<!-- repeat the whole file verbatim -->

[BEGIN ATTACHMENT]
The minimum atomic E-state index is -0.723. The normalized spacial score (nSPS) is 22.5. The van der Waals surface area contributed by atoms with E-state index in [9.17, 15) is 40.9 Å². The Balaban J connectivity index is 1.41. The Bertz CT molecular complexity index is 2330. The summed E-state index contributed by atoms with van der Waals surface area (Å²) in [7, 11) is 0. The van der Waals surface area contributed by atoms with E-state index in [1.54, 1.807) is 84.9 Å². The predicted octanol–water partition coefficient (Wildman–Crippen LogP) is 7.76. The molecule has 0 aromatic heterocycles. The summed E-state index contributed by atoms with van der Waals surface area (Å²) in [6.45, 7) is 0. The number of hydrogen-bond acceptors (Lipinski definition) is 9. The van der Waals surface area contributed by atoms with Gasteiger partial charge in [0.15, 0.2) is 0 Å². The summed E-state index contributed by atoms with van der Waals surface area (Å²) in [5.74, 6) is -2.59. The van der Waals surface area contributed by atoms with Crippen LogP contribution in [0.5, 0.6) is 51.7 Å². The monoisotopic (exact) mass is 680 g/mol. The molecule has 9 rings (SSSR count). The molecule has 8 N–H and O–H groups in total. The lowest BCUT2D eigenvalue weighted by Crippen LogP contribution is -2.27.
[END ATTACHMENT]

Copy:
The minimum atomic E-state index is -0.723. The normalized spacial score (nSPS) is 22.5. The van der Waals surface area contributed by atoms with E-state index in [9.17, 15) is 40.9 Å². The Balaban J connectivity index is 1.41. The Bertz CT molecular complexity index is 2330. The summed E-state index contributed by atoms with van der Waals surface area (Å²) in [7, 11) is 0. The van der Waals surface area contributed by atoms with E-state index in [1.54, 1.807) is 84.9 Å². The predicted octanol–water partition coefficient (Wildman–Crippen LogP) is 7.76. The molecule has 0 aromatic heterocycles. The summed E-state index contributed by atoms with van der Waals surface area (Å²) in [6.45, 7) is 0. The number of hydrogen-bond acceptors (Lipinski definition) is 9. The van der Waals surface area contributed by atoms with Gasteiger partial charge in [0.15, 0.2) is 0 Å². The summed E-state index contributed by atoms with van der Waals surface area (Å²) in [5.74, 6) is -2.59. The van der Waals surface area contributed by atoms with Crippen LogP contribution in [0.5, 0.6) is 51.7 Å². The monoisotopic (exact) mass is 680 g/mol. The molecule has 9 rings (SSSR count). The molecule has 8 N–H and O–H groups in total. The lowest BCUT2D eigenvalue weighted by Crippen LogP contribution is -2.27.